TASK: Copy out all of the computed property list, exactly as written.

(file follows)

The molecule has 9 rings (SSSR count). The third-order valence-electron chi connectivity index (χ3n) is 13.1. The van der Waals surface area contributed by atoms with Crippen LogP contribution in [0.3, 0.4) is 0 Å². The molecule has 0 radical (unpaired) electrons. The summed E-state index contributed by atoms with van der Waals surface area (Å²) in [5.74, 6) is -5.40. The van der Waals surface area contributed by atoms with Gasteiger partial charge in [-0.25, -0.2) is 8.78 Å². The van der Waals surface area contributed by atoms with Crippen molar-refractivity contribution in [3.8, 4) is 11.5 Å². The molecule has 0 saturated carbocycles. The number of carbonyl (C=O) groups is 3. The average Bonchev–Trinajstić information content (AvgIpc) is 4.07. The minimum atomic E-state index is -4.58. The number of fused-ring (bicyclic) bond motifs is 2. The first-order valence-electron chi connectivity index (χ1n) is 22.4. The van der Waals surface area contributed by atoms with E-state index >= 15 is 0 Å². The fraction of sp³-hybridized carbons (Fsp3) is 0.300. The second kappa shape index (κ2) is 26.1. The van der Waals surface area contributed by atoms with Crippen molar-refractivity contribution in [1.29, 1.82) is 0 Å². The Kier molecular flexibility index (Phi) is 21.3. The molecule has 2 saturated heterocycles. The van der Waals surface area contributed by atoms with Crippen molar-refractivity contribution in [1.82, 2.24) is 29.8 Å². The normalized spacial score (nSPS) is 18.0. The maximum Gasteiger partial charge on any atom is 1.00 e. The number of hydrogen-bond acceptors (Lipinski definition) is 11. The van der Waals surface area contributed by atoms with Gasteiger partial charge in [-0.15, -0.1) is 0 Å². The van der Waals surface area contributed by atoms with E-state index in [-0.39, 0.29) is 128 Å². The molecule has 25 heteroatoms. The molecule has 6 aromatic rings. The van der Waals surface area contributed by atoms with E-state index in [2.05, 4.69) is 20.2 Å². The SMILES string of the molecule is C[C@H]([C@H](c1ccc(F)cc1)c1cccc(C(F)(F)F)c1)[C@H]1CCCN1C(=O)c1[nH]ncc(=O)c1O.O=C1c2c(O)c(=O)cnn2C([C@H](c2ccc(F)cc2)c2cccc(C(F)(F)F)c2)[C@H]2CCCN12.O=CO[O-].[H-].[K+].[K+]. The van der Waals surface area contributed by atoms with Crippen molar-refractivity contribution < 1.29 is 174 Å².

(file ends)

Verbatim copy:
The molecule has 9 rings (SSSR count). The third-order valence-electron chi connectivity index (χ3n) is 13.1. The van der Waals surface area contributed by atoms with Crippen LogP contribution in [0.3, 0.4) is 0 Å². The molecule has 0 radical (unpaired) electrons. The summed E-state index contributed by atoms with van der Waals surface area (Å²) in [5.74, 6) is -5.40. The van der Waals surface area contributed by atoms with Gasteiger partial charge in [-0.25, -0.2) is 8.78 Å². The van der Waals surface area contributed by atoms with Crippen molar-refractivity contribution in [3.8, 4) is 11.5 Å². The molecule has 0 saturated carbocycles. The number of carbonyl (C=O) groups is 3. The average Bonchev–Trinajstić information content (AvgIpc) is 4.07. The minimum atomic E-state index is -4.58. The number of fused-ring (bicyclic) bond motifs is 2. The first-order valence-electron chi connectivity index (χ1n) is 22.4. The van der Waals surface area contributed by atoms with E-state index >= 15 is 0 Å². The fraction of sp³-hybridized carbons (Fsp3) is 0.300. The second kappa shape index (κ2) is 26.1. The van der Waals surface area contributed by atoms with Crippen molar-refractivity contribution in [1.29, 1.82) is 0 Å². The Kier molecular flexibility index (Phi) is 21.3. The molecule has 2 saturated heterocycles. The van der Waals surface area contributed by atoms with Crippen molar-refractivity contribution in [1.82, 2.24) is 29.8 Å². The normalized spacial score (nSPS) is 18.0. The maximum Gasteiger partial charge on any atom is 1.00 e. The number of hydrogen-bond acceptors (Lipinski definition) is 11. The van der Waals surface area contributed by atoms with Gasteiger partial charge in [-0.15, -0.1) is 0 Å². The van der Waals surface area contributed by atoms with E-state index in [-0.39, 0.29) is 128 Å². The molecule has 25 heteroatoms. The molecule has 6 aromatic rings. The van der Waals surface area contributed by atoms with E-state index in [2.05, 4.69) is 20.2 Å². The SMILES string of the molecule is C[C@H]([C@H](c1ccc(F)cc1)c1cccc(C(F)(F)F)c1)[C@H]1CCCN1C(=O)c1[nH]ncc(=O)c1O.O=C1c2c(O)c(=O)cnn2C([C@H](c2ccc(F)cc2)c2cccc(C(F)(F)F)c2)[C@H]2CCCN12.O=CO[O-].[H-].[K+].[K+]. The van der Waals surface area contributed by atoms with Crippen molar-refractivity contribution < 1.29 is 174 Å².